Tuesday 8 August

Dave Richards is the Rector at St. Paul’s & St. George’s Church in Edinburgh and is on the Council of the Evangelical Alliance UK.  On day four of New Horizon 2017, he explored “Unity and Diversity in the Spirit”. Here is a summary of what he had to say, brought to you by NH Media.

Thank you very much for the warmth of your welcome. It has been a privilege to be with you these past few days.

(NB: If you have a leader in your church and they speak something that is helpful to you please tell them – one of the spiritual gift is the gift of encouragement and leaders need that encouragement). Encouragement is like oxygen to the soul. One of the tragedies of the church is that we are bad at giving encouragement.

Some have asked for the passages of scripture that list spiritual gifts:

  • 1 Corinthians 12
  • Romans 12
  • Ephesians 4
  • 1 Peter 4

1 Corinthians 1: 1 – 17

There is nothing quite like the church – it has brought me some of the best and worst moments of my life

Paul was writing to the church in Corinth, a city on a volcanic hill, a place where music, poetry and song are celebrated and a city full of diverse groups (Greek, Roman and Jewish). The church in Corinth was much like the church in Edinburgh… a place where there was sin, pride, division, poverty and sexual immorality.

When people say, “We want to be a church just like the churches in the New Testament.” I say to them, “Have you read the New Testament? Do you know why Paul had to write to these churches?”

One man said, “It is very simple. The more people you have in church, the more sin there is!”

If you read first and second Corinthians, you will see all the problems and issues that the apostle Paul was addressing – a church he loved.

There is one church

Paul doesn’t write to the “Corinthian church” – he writes instead to the church of God in Corinth. What in essence he is saying is that there is only one church in Corinth. There are lots of groups, households, congregations or assemblies but there is only one church.

When Jesus looks at Edinburgh, He only sees one church. When He looks at Dublin, Belfast, Ballymena or Coleraine, He sees only one church!

The tragedy is that when we look at these places, we don’t see only one church. God only sees one church in the place where you live with different expressions, different ways of working, different leadership structures, different theologies… He refers to the church as those who are sanctified and “called out” (ecclesia).  This was a political word used to describe the council in Athens or any group with a specific purpose in the ancient word. It is the same word from which the Scottish get the word “ceili.”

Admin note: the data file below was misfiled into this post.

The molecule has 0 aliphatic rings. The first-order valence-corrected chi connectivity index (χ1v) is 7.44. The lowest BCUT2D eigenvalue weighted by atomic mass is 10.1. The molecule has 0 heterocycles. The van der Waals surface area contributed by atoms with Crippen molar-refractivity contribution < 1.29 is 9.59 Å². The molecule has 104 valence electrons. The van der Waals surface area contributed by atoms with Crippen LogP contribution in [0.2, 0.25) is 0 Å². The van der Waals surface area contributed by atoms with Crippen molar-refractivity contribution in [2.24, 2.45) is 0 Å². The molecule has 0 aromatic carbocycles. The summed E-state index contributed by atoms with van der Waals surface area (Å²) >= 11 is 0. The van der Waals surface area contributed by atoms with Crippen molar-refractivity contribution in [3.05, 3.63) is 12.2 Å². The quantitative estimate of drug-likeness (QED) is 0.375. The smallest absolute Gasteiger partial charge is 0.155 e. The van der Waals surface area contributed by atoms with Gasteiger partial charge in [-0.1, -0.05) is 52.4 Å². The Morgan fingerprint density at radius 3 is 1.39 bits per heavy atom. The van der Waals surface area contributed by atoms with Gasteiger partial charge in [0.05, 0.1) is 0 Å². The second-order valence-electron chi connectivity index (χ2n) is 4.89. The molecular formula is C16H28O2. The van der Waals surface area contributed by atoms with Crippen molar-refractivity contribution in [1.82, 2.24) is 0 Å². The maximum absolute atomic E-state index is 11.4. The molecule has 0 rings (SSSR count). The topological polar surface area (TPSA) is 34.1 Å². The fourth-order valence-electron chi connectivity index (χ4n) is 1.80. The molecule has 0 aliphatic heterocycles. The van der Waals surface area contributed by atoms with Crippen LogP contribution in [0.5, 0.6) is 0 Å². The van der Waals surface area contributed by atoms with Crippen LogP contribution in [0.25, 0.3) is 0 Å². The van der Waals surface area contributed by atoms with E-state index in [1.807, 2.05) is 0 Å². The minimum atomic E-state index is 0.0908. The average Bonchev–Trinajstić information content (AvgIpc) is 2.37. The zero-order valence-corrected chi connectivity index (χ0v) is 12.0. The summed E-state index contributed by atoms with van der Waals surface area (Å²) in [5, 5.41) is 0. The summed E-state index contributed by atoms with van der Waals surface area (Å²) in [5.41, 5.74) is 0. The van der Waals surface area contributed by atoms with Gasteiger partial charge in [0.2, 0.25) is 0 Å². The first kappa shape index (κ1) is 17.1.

If we are honest, there are many churches in our towns and cities. Scotland, like Northern Ireland is riddled with a history of division in the church.

Too often we have presumed that we are the only show in town, that we are the church Jesus loves the most. Remember the letter to the church in Galatia – it is written to a Celtic church. It addresses the sin of legalism but also the sin of division. There is something in the Celtic soul, which defaults to legalism and division.

The church needs you and you need the church

Paul is writing to the church in Corinth and he uses the plural for “you” – the whole church as a whole body has all the spiritual gifts. You have a responsibility as an individual to find out what spiritual gifts God has given to you and to use those gifts in the church and out in the community.

It is God’s church not yours or mine

When I went to St. Paul’s and St. George’s, I was determined that it would not be known as Dave Richards’ church. Alarm bells ring when I hear the name of the pastor is put before the name of the church. The cult of the celebrity pastor is bizarre.

Jim Collins in his book Built to Last  talks about healthy succession.  Jesus left an organisation that continued to grow and grow over the next 2,000 years.

Alarm bells ring when church leaders try to introduce change and they are greeted with words like, “I’ve seen four ministers before you and I’ll see you off as well.”